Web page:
Archive for March, 2013

Verses 11-12: “And He Himself gave some to be apostles, some prophets, some evangelists, and some pastors and teachers, for the equipping of the saints for the work of ministry, for the edifying of the body of Christ,”

I marvel at the miracles I get to see when I’m participating in Carpenters for Christ mission trips. You see, not everyone is a carpenter by trade; our main leaders on the jobsite are experienced contractors/builders. Some of us have specialized skills that God uses. For examples, most of our men can’t wire a building…that’s up to the electrician on our mission who has the skills, experience, and know-how to show others how to wire the building for electricity. Not all of us know how to hook up plumbing…that’s up to those men on our team who have that knowledge, experience, and skill. Some of us (like me) couldn’t drive a nail with a 10-pound hammer! 🙂 However, God uses my abilities with video equipment and computers to record the mission, assemble the story on a DVD, and use it to tell others about the mission purpose (whether it’s to those who benefitted from the mission or prospective churches in the future who have the right to ask, “do you know what you are doing?”)

God equips us as to His purpose. Not everyone is a Billy Graham. Not everyone is a Tony Evans. Not everyone is an Amy Grant or a Sandi Patti or a George Beverly Shea. Then again, not everyone is a Scott Smith or a Richie Ashburn or a Dexter James. Not everyone is a Gene Harden or a Rebecca Patrick or a Carlvin Shirah or a Wason Carroll or a Jeff Brogdon. And not everyone is my wife or is me. Do not envy others as to what they can do; it’s okay to compliment them on what they do (especially if they do it for the Lord), but praise God that they use their gifts for God. Thank God for the gifts He has given you, and make sure you use those gifts for “the equipping of the saints for the work of ministry, for the edifying of the body of Christ”.

Happy Easter!


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Verses 9-10: “(Now this “He ascended”—what does it mean but that He also first descended into the lower parts of the earth? He who descended is also the One who ascended far above all the heavens, that He might fill all things.)”

I work in a building that is 2 ½ stories tall…in other words, the bottom-most floor is only half a floor and built into the side of a hill. Our front entrance is actually on the second floor. This can be confusing, especially to those visitors who don’t know which floor they’re on, since there are 3 floor buttons in the elevator. Funnier than that, is the time I entered the elevator on the first floor, and pressed ‘1’. Nothing happened; this device was supposed to ascend and take me to the floor with the front entrance on it! (forgetting, of course, that it was the 2nd floor I wanted). The elevator, had it had a voice, probably would’ve said, “I’ve done all I was supposed to do.” Finally it dawned on me which floor I really wanted…I pressed ‘2’, the doors closed, and the elevator ascended to the 2nd floor.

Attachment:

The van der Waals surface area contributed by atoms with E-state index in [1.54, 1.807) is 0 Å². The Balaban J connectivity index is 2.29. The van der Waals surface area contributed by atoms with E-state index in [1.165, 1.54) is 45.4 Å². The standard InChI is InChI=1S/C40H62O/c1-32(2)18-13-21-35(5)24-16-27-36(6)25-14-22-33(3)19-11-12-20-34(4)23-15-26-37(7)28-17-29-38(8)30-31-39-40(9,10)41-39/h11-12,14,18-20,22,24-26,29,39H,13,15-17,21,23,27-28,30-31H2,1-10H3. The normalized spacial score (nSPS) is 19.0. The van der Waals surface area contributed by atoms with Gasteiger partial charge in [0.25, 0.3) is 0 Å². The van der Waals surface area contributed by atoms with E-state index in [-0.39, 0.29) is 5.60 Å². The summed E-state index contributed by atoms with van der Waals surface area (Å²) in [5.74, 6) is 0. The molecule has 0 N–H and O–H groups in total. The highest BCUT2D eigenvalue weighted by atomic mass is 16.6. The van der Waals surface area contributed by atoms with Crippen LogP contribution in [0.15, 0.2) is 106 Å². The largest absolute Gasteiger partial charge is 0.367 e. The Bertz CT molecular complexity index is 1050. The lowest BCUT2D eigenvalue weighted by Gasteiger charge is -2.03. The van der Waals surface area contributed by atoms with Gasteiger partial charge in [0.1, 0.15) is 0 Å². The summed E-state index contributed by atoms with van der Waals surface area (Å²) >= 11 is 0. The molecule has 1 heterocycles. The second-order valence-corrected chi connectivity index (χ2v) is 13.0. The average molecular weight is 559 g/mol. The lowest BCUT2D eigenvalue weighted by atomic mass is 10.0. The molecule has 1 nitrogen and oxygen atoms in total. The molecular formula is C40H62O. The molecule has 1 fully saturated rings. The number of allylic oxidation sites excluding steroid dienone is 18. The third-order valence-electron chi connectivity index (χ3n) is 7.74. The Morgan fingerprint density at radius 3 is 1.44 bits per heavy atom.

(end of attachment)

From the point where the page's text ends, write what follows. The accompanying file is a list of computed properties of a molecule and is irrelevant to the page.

Little did I know what God had in store for me concerning today’s verse. I felt Him lead me to this verse, and the Holman commentary even had extra verbiage on the controversy some historians have had about what this verse means. I consulted with my pastor, Bro. Dexter James, who was very instrumental in discussing these verses; he had run into such discussion before regarding these verses and companion verses in 1 Peter 3:18-20. He loaned me his copy of A Pilgrim Priesthood – An Exposition of the Epistle of First Peter by Dr. Paige Patterson (publisher T. Nelson, 1982); within was a good dissertation on these theories and what could be interpreted (my wife and I had an intense Bible study that afternoon! :-)). There has been much discussion of just where Christ was after He died and before He arose on the third day. Without going into a lengthy disposition of theories (did He really descend into Hell, etc.), the bottom line is…He died. He said on the cross “Father, into Your hands I commit My spirit (Luke 23:46)”; God had His spirit. His body lay in the grave, and on the third day, when the sacrifice was complete….when the plan was fulfilled, God raised Him, and He lived again, our Savior! For the sacrifice to be complete, a lamb couldn’t run away from the altar; it was killed, and laid on the altar. The fire destroyed it, and the smoke was a “sweet aroma to the Lord” (Leviticus 1:13) (Some of the research on the ritual of the sacrifice I got from the following Society of Biblical Literature website article by William K. Gilders: http://www.sbl-site.org/assets/pdfs/TBv2i5_Gilders2.pdf .) Death was the act of destruction here, but once done, it was finished! Jesus became the perfect sacrifice, and no more did someone have to sacrifice animals for sin offerings…Jesus paid it all! He descended down to earth, became the perfect sacrifice; He was dead and when God raised Him after 3 days, He ascended back to Heaven. We only have to accept Him as our Lord and Savior, and believe that to be saved.

Again, the bottom line is, is that the verse is about Jesus. He came down and lived a perfect life as a human being like us, yet He did not sin. He died for us, and God raised Him back to life, alive! He did all He was supposed to do.

Now that is something to think about!

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